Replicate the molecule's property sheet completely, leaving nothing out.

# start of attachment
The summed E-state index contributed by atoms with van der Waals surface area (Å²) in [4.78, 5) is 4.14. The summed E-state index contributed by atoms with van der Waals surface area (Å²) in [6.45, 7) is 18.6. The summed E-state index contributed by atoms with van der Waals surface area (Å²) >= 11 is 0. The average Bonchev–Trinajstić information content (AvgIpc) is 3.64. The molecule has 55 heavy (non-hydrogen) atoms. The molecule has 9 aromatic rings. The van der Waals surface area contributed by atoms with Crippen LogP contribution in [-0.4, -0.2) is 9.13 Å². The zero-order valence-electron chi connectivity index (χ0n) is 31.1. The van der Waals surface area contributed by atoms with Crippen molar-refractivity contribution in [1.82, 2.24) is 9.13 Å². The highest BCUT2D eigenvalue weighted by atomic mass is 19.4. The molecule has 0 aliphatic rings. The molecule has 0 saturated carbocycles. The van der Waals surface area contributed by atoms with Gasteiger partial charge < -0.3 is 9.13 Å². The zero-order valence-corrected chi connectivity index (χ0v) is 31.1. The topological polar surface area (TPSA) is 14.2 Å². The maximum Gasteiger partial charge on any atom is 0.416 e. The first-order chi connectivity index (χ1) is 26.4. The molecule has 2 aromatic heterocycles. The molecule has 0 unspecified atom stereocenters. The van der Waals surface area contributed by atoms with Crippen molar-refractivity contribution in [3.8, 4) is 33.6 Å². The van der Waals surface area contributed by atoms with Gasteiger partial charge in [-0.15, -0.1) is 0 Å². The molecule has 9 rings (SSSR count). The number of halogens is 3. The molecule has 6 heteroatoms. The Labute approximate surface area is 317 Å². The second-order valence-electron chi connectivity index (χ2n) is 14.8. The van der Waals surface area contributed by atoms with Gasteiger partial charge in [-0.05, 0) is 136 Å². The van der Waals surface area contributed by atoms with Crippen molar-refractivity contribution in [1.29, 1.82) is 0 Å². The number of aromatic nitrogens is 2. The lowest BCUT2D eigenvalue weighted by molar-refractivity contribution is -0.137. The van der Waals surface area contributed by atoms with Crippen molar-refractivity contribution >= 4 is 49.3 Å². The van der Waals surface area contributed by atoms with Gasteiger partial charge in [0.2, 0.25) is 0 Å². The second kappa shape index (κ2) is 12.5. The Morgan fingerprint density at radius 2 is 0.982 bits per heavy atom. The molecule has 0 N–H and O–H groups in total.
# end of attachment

The summed E-state index contributed by atoms with van der Waals surface area (Å²) in [4.78, 5) is 4.14. The summed E-state index contributed by atoms with van der Waals surface area (Å²) in [6.45, 7) is 18.6. The summed E-state index contributed by atoms with van der Waals surface area (Å²) >= 11 is 0. The average Bonchev–Trinajstić information content (AvgIpc) is 3.64. The molecule has 55 heavy (non-hydrogen) atoms. The molecule has 9 aromatic rings. The van der Waals surface area contributed by atoms with Crippen LogP contribution in [-0.4, -0.2) is 9.13 Å². The zero-order valence-electron chi connectivity index (χ0n) is 31.1. The van der Waals surface area contributed by atoms with Crippen molar-refractivity contribution in [1.82, 2.24) is 9.13 Å². The highest BCUT2D eigenvalue weighted by atomic mass is 19.4. The molecule has 0 aliphatic rings. The molecule has 0 saturated carbocycles. The van der Waals surface area contributed by atoms with Gasteiger partial charge < -0.3 is 9.13 Å². The zero-order valence-corrected chi connectivity index (χ0v) is 31.1. The topological polar surface area (TPSA) is 14.2 Å². The maximum Gasteiger partial charge on any atom is 0.416 e. The first-order chi connectivity index (χ1) is 26.4. The molecule has 2 aromatic heterocycles. The molecule has 0 unspecified atom stereocenters. The van der Waals surface area contributed by atoms with Crippen molar-refractivity contribution in [3.8, 4) is 33.6 Å². The van der Waals surface area contributed by atoms with Gasteiger partial charge in [-0.15, -0.1) is 0 Å². The molecule has 9 rings (SSSR count). The number of halogens is 3. The molecule has 6 heteroatoms. The Labute approximate surface area is 317 Å². The second-order valence-electron chi connectivity index (χ2n) is 14.8. The van der Waals surface area contributed by atoms with Gasteiger partial charge in [-0.05, 0) is 136 Å². The van der Waals surface area contributed by atoms with Crippen molar-refractivity contribution in [1.29, 1.82) is 0 Å². The number of aromatic nitrogens is 2. The lowest BCUT2D eigenvalue weighted by molar-refractivity contribution is -0.137. The van der Waals surface area contributed by atoms with Crippen molar-refractivity contribution >= 4 is 49.3 Å². The van der Waals surface area contributed by atoms with Gasteiger partial charge in [0.2, 0.25) is 0 Å². The second kappa shape index (κ2) is 12.5. The Morgan fingerprint density at radius 2 is 0.982 bits per heavy atom. The molecule has 0 N–H and O–H groups in total.